Audio (English): A Magnificent Pair of Huanghuali Southern Official's Hat Armchairs, Nanguanmaoyi
Audio (Chinese): A Magnificent Pair of Huanghuali Southern Official's Hat Armchairs, Nanguanmaoyi
A MAGNIFICENT PAIR OF HUANGHUALI SOUTHERN OFFICIAL'S HAT ARMCHAIRS, NANGUANMAOYI
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PROPERTY FROM AN IMPORTANT PRIVATE MIDWESTERN COLLECTION
A MAGNIFICENT PAIR OF HUANGHUALI SOUTHERN OFFICIAL'S HAT ARMCHAIRS, NANGUANMAOYI

17TH CENTURY

Details
A MAGNIFICENT PAIR OF HUANGHUALI SOUTHERN OFFICIAL'S HAT ARMCHAIRS, NANGUANMAOYI
17TH CENTURY
Each beautifully proportioned with narrow crest rail supported on slender, gracefully tapered and curved rear posts which flank the S-shaped splat, above the hard mat seat set within the beaded frame with rounded edges, the elegantly curved, slender arm rails supported on vertical posts and terminating in widely outswept front rails, all above plain aprons and spandrels, the whole supported on legs of rounded-square section joined by stepped stretchers and the footrest above a plain apron, the wood of attractive golden yellowish-brown tone
40 7/8 in. (103.8 cm.) high, 21¼ in. (54 cm.) wide, 17¼ in. (43.7 cm.) deep (2)
Provenance
Nicholas Grindley, 1991.
Literature
Sharon Leece and Michael Freeman, China Style, Hong Kong, 2002, p. 56.

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Christopher Engle
Christopher Engle

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Lot Essay

The present pair of southern official's hat armchairs, also known as 'continuous yokeback armchairs' for the pipe joints which join the crest and back rails, is a superb example of the type. While many arm chairs of this form feature thick members and rigid lines, the present pair, with their slender, elegant shape and graceful curves, have a most refined aesthetic, and are perhaps amongst the most graceful examples of this form. The rear posts, which continue to form the rear legs, also add to the highly successful shape, as they gently taper in to frame the splat, while at the same time exhibit a delicate and elegant S-shaped curve. The sweeping arm rails terminate in a beautiful edge which flares out at the joint. The use of entirely uncarved surfaces also suggests that the carpenter sought beauty in form andmaterial. Further testament to this is the fact that the carpenter chose an especially beautiful huanghuali with a rich and lustrous golden-yellow colour.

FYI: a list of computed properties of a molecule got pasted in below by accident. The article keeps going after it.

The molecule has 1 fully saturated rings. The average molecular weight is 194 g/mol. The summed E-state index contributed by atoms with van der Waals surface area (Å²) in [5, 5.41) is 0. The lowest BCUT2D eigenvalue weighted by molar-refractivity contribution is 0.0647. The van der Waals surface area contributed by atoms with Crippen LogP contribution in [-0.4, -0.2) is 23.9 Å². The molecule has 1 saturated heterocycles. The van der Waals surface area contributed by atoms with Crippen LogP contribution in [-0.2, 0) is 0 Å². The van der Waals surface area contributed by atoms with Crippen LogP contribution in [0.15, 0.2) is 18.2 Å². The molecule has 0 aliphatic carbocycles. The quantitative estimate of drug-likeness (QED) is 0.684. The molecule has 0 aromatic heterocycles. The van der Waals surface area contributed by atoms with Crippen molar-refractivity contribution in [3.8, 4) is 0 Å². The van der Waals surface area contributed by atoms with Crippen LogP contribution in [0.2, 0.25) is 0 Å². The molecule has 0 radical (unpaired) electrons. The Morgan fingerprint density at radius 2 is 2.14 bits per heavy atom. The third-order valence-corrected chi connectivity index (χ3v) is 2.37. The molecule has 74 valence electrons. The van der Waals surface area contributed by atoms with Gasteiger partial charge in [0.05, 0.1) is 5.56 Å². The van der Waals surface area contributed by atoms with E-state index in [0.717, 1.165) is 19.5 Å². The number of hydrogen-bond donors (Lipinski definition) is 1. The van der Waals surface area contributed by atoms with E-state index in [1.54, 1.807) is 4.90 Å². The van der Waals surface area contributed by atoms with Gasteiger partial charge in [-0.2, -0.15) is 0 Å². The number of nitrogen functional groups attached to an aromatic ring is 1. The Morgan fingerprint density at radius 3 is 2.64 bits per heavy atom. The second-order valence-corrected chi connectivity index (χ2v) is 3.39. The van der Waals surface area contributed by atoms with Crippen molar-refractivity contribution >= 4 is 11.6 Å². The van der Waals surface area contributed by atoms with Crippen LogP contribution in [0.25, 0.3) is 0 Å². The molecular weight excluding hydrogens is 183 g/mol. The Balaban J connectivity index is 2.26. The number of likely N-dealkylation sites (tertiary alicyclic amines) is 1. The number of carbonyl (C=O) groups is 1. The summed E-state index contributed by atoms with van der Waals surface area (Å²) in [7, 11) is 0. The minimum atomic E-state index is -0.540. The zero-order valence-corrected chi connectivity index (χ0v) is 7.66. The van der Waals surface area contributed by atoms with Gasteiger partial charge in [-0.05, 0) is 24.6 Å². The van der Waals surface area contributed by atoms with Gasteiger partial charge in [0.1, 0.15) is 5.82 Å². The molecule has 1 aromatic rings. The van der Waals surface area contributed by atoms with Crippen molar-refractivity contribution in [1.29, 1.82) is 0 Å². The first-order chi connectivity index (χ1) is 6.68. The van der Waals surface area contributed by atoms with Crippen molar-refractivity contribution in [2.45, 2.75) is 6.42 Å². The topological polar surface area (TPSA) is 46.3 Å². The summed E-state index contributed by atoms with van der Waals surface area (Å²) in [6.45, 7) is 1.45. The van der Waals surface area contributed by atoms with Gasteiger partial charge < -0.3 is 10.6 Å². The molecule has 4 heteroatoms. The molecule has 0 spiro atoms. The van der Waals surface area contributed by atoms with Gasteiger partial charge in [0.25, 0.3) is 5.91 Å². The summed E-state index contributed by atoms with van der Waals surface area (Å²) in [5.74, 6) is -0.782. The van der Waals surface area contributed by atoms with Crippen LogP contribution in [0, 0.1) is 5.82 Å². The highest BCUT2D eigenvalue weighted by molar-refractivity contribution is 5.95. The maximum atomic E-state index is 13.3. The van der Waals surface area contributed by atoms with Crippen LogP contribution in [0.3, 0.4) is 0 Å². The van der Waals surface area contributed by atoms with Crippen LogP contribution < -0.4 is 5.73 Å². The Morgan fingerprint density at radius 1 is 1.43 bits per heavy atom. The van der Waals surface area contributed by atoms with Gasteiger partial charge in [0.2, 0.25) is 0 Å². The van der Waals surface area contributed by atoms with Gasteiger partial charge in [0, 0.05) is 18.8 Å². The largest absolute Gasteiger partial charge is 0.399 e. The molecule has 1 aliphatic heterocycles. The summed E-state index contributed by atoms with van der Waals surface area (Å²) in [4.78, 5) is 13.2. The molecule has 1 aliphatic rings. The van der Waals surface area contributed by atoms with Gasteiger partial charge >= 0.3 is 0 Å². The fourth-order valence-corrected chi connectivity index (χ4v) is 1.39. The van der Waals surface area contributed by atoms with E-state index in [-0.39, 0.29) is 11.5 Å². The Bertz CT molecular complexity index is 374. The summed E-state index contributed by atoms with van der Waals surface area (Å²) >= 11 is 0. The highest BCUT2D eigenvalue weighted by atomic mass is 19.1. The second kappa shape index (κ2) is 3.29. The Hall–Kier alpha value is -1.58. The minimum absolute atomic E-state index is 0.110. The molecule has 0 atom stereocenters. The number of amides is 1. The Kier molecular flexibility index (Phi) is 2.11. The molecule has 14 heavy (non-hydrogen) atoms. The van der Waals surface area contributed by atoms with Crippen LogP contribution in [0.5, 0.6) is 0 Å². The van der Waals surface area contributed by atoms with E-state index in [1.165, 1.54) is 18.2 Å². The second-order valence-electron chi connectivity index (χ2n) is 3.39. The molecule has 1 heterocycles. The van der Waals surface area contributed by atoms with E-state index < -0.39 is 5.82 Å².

The delicate proportions and slender members may also suggest that the present pair of chairs was used in the chambers of a Court lady. A chair of similar slender, though much more rigid form, can be seen in a painting of ladies playing weiqi at a square corner-leg table entitled 'Palace Women' by Leng Mei (fl. ca.1703-1717), published in Special Exhibition of Furniture in Paintings, The National PalaceMuseum, Taipei, 1996, pp. 70-1, no. 29. (Fig.1)

Several examples of the more common form of southern official's hat armchair, with thicker members, straight lines, and carved decoration are published. Compare the pair of this more common type illustrated by Robert D. Jacobsen and Nicholas Grindley in Classical Chinese Furniture in the Minneapolis Institute of Arts, Minneapolis, 1999, pp. 52-3, no. 9. Another example of this type is illustrated in Ming Qing Gong Ting Jia Ju Da Guan, Beijing, 2006, p. 101, no. 79, where it is dated to the Ming dynasty.

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